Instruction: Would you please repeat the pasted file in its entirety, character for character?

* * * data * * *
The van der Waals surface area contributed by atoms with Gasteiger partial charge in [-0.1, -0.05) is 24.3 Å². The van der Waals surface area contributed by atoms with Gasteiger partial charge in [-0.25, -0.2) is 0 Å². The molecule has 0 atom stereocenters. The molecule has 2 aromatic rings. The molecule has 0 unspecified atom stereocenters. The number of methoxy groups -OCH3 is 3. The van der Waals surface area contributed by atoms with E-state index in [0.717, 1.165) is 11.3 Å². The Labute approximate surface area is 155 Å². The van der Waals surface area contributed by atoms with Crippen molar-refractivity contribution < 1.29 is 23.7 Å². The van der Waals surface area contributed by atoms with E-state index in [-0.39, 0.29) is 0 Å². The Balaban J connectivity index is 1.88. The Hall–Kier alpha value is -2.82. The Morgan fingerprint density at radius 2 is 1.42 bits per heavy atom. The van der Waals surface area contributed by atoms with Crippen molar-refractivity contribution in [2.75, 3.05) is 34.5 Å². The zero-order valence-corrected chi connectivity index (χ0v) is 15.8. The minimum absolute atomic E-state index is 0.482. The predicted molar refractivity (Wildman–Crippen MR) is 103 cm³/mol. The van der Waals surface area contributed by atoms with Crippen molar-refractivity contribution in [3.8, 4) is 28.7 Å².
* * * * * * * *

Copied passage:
The van der Waals surface area contributed by atoms with Gasteiger partial charge in [-0.1, -0.05) is 24.3 Å². The van der Waals surface area contributed by atoms with Gasteiger partial charge in [-0.25, -0.2) is 0 Å². The molecule has 0 atom stereocenters. The molecule has 2 aromatic rings. The molecule has 0 unspecified atom stereocenters. The number of methoxy groups -OCH3 is 3. The van der Waals surface area contributed by atoms with E-state index in [0.717, 1.165) is 11.3 Å². The Labute approximate surface area is 155 Å². The van der Waals surface area contributed by atoms with Crippen molar-refractivity contribution < 1.29 is 23.7 Å². The van der Waals surface area contributed by atoms with E-state index in [-0.39, 0.29) is 0 Å². The Balaban J connectivity index is 1.88. The Hall–Kier alpha value is -2.82. The Morgan fingerprint density at radius 2 is 1.42 bits per heavy atom. The van der Waals surface area contributed by atoms with Crippen molar-refractivity contribution in [2.75, 3.05) is 34.5 Å². The zero-order valence-corrected chi connectivity index (χ0v) is 15.8. The minimum absolute atomic E-state index is 0.482. The predicted molar refractivity (Wildman–Crippen MR) is 103 cm³/mol. The van der Waals surface area contributed by atoms with Crippen molar-refractivity contribution in [3.8, 4) is 28.7 Å².